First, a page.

At the conclusion of a “show cause” hearing on Monday, October 8, Judge Michael Schneider issued a ruling that Harris County Child Protective Services (CPS) could have no further contact with the two children it had held in custody for three days. This was a nearly unprecedented victory for family rights in Texas.

But how did we get here?

Harris County CPS Violates Family Rights

Michael and Melissa Bright are a loving couple with two young children. When they brought their son to Texas Children’s Hospital in July 2018, they had no idea that their family rights would soon be in danger.

Texas Children’s Hospital has a track record of making bizarre referrals to CPS—most notably in the the case of Aniya Blu Vasquez, the four-month-old daughter of Anita Vasquez. A doctor at Texas Children’s Hospital gave Anita a vaccine that should not have been given to children under 10 years of age. The hospital placed the blame squarely on Anita’s shoulders and successfully persuaded a judge to revoke custody of her child.

The Harris County CPS is developing a reputation for pursuing these types of cases. In 2017, based on another call from Texas Children’s Hospital, they removed a 16-month-old baby from her parents.

Why?

Their reasoning was that the parents had traveled to Houston from Taiwan seeking medical care for their daughter, which led the hospital to believe that they were involved in human trafficking.

CPS Snatches the Bright’s Son Without Cause

Last July, in an unfortunate accident, the Brights’ five-month-old son fell out of a collapsible chair and injured his head. As any responsible parents would, they took him to the hospital to have him examined for any severe injuries. After the doctor examined the child and the family had left, Harris County CPS received a call from Texas Children’s Hospital.

What happened next?

Soon after, CPS paid a visit to the Brights’ home. Upon the advice of a family friend, Michael Bright recorded the entire encounter with CPS to have evidence if needed. Finding nothing, the social worker eventually left.

In a subsequent text conversation, the worker stated: “[We] did consult with legal [department] and we do not have grounds for a removal.”

Three weeks later, the worker went to court requesting an emergency removal. His request was granted, both children were removed and a “show cause” hearing was scheduled.

Judge Schneider’s Ruling a Victory for Family Rights

Monday, October 8, was much like any other day for Judge Schneider at first. That changed when the social worker testified in the Brights’ case. The caseworker walked up to the witness stand, was sworn in and was asked why he took the two children from the Bright family.

He invoked the Fifth Amendment, refusing to answer.

Everyone in the room was surprised, especially two attorneys in the courtroom: Stephanie Proffitt and Dennis Slate. “For their main witness to get up and admit he potentially lied to have this child removed or had these children removed was shocking to me,” Slate said. According to Proffitt: “It was shocking; people laughed, people gasped.”

Judge Schneider had enough of this case. He ruled that CPS would return the children to their parents and would have no further contact with the family.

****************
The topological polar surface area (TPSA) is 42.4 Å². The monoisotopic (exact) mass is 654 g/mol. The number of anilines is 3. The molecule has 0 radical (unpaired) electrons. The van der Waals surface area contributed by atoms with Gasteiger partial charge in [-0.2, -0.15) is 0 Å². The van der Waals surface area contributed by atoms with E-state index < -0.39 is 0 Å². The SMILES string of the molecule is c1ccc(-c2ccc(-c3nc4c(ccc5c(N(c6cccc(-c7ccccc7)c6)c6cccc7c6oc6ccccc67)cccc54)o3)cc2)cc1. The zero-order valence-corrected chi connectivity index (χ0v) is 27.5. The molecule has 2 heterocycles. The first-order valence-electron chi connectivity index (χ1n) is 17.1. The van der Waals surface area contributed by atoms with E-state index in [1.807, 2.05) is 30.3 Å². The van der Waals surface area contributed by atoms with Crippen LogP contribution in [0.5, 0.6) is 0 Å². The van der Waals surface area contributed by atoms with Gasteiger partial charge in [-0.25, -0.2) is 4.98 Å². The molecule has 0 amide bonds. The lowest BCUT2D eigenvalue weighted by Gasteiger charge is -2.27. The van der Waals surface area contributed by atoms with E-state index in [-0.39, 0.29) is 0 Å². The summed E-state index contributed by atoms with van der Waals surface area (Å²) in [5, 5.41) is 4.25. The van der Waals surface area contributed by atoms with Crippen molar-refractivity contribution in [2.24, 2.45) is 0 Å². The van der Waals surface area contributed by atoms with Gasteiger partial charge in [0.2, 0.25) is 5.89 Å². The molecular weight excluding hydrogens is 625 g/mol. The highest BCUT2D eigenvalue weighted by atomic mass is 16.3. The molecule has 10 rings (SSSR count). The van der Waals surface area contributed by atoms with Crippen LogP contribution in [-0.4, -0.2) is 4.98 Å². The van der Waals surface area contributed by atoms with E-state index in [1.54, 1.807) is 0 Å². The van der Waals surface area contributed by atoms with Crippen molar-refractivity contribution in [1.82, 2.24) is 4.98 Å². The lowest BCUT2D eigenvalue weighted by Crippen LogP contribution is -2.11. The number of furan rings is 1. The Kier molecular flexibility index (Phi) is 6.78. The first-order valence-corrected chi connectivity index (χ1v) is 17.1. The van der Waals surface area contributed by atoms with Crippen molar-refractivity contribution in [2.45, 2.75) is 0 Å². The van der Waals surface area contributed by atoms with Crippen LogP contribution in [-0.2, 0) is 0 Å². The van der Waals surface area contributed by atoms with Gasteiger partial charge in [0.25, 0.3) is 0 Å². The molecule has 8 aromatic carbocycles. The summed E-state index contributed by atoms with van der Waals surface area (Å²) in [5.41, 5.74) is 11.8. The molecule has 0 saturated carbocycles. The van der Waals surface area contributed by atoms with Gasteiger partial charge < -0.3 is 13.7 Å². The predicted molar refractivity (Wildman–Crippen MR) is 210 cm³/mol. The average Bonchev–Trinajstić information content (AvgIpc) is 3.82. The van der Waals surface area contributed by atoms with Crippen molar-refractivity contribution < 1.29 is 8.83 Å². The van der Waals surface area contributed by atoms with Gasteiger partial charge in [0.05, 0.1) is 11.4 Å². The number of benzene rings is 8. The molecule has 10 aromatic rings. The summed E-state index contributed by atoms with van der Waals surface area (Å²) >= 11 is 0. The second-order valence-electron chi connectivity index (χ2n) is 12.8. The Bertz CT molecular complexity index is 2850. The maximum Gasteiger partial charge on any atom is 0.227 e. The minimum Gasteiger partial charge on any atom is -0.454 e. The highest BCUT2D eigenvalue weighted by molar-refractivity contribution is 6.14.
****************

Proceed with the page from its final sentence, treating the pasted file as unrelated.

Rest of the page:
A hearing was scheduled not long after to determine whether CPS owed the Bright family any damages or attorney fees. Judge Schneider presided over the hearing and imposed $127,000 in sanctions, an almost unheard-of amount. He also ordered that CPS develop new training methods for its employees, particularly with regard to perjury and family law.

CPS Continues Harassing the Brights

During the sanctions hearing, new allegations were brought to light by attorneys Dennis Slate and Stephanie Proffitt. Proffitt claims that a Harris County Sheriff’s Office (HSCO) investigator contacted her with news about the Brights’ CPS case. The investigator informed her that as many as 10 CPS workers “up and down the food chain” had called him to request criminal charges against Melissa Bright.

Soon after these allegations surfaced, the HCSO stated that the investigator had only received three calls which just asked for status updates on his ongoing investigation.

Still, Proffitt maintains that her statement was true. “It just goes to show how CPS thinks they’re above the law because here they are in a court of law and the court tells them what you’ve done is improper and illegal,” Proffitt told the Houston Chronicle,“and then they turn around and to cover up what they’ve done try to go in the back door and get criminal charges against these parents.”

Who Is This Judge?

Judge Mike Schneider is a family law judge who has presided over the district court in Harris County since 2006. Prior to his appointment, he was the chief civil prosecutor in Harris County. He is a volunteer at Child Advocates, vice chair and secretary of the Harris County Juvenile Board and the founder of Harris County’s human trafficking court.

THSC commends Judge Mike Schneider for protecting families against the overreaching and sometimes abusive practices of CPS. We strive to advocate for families and this would not be possible without judges like Judge Schneider.

We believe that families have a God-given right to raise their children and that children should only be removed from their home to protect them from imminent harm. If you agree, please fight with us for family freedom.

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